Ask BigJules: Sailors’ pay

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Portsmouth Point, Rowlandson

Soon to set sail!

The first Ask BigJules question comes from Pete Dean: ‘In Kydd’s day, the crew were at sea for months at a time. How were the wives paid and supported?’

‘Thanks for the question, Pete. It was a hard lot for many seamen’s wives, especially if they had children to feed and clothe!

Seamen’s wages were paid irregularly, usually six months in arrears (to prevent men from deserting!). Sometimes it was a lot longer, even years, before they had any ‘rhino’ in their pockets. Sailors did have the right (since 1758) to have some of their accrued pay deducted at source once a year and sent to dependants at home – but this was not taken up to any real extent. Jack Tar was probably rightly wary about the money really arriving…

And the pay wasn’t all that high. Until 1797 the common seaman hadn’t had a rise since 1693! A further increase in 1806 brought the monthly pay for an ordinary seaman to 23s 6d, after deductions.

The 1797 Navy Act made it easier for seamen to allot a portion of their wages to their wives and children, or mothers, and the law stipulated that this should be paid every 28 days. For many women, however, collecting this money involved a considerable journey as they had to apply in person to various nominated places.

There was no tax taken out of a seaman’s pay each month but there were other deductions – the cost of slops (articles of clothing) bought from the purser, six pence per month towards Greenwich Hospital, 1 shilling for the Chatham Chest (out of this shilling, four pence was for the chaplain and tuppence for the surgeon).

Navy Pay Office, London

Navy Pay Office, London

Seamen sometimes asked trusted officers to help them send money home to their wives. Admiral Boscawen, for example, was known to transfer money to their wives using his own banker, but this was not common.

Seamen ‘turned over’ (transferred to another ship without any shore leave) were issued with a ‘ticket’ in lieu of wages, which could be signed over to a named individual to be cashed in by the navy or sold to private individuals at a discount. There was a considerable black market in these pieces of paper!

Of course, there was always prize money if you were very very lucky. After the capture of Hermione in 1762 seamen received £485 each! A fortune in those days. But quite a lot of any prize money was spent on rum before it got to the long-suffering wives…

Do you have a question for Ask BigJules – fire away via the comments form below. I’ll answer as many as I can in future posts.


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Image: Thomas Rowlandson [Public domain], via Wikimedia Commons
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9 Comments on “Ask BigJules: Sailors’ pay

  1. Some of your books have nice portraits of the admirals that served in the RN. Have you considered conjuring up one for Admiral Kydd? Actually two, one as an AB, the early days and one as an admiral later in life?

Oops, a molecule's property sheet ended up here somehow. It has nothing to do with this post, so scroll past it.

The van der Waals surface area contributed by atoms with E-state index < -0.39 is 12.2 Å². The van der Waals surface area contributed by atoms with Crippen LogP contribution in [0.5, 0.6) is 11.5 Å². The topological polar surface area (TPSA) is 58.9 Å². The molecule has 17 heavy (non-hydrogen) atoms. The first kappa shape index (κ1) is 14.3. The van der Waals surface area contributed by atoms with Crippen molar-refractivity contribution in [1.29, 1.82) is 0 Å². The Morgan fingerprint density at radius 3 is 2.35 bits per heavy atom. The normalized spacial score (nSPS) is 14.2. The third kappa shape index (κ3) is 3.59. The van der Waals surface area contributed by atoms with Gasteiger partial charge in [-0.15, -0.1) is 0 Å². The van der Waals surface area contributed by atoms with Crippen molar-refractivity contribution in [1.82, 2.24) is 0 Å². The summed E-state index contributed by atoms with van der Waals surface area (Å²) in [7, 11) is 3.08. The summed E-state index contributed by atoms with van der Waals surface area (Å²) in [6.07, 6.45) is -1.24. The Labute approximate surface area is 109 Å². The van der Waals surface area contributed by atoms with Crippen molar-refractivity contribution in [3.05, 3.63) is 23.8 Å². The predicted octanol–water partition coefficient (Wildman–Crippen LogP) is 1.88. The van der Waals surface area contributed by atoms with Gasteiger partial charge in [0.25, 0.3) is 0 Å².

• Well he’s not quite an admiral yet… Actually some of the UK editions of the paperbacks had an image of Kydd on the cover. Could make an interesting blog at some point – ‘the face of Kydd’ – I’ll bear that in mind!

    • I responded to a similar question in the FAQs, which I hope answers your query – I grew up enthralled with C S Forester, the only writer in the genre at that time, but was also captivated by the atmosphere in R M Ballantyne (“Coral Island”) and found Marryat hard going for a small boy, but rewarding. The most evocative sea books to me were Conrad, which I now realise were written by someone who was a professional seaman who deeply related to the sea’s mystery. At sea I read all I could lay hands on that could amplify my experience. And while I was at sea C S Forester died, and I recall the deep sense of finality that I felt that there would be no more great sea stories of the kind he pioneered so masterfully. I have a deep admiration for Patrick O’Brian, and thoroughly enjoy his work, but of course we necessarily write from different perspectives.

  2. My question relates to a type of sailing vessel that I cannot even guess at as to why it so designated… I refer to the “snow”. There are others that sound somewhat unusual but this is a strange one, to me, anyway.

    • That rig was also called a snaw. I think the difference between a snow and a brig was mostly that the snow had a second mast, or snawmast, stepped just abaft the mainmast.It was used to set a gaff rigged “kicker” on.

    • The name ‘snow’ is from the German ‘schnau’ (have no idea what it means!) but is nothing to do with cold weather! The craft had a strange trysail mast which ran down from the tressel-trees of the main to the deck. This allowed parrel bands of a small loose-footed trysail mizzen to be laced directly to it. It’s of interest that it was considered the largest two-masted vessel at sea in Kydd’s day and was a popular merchant rig – although I’ve never heard of its use in the Royal Navy.

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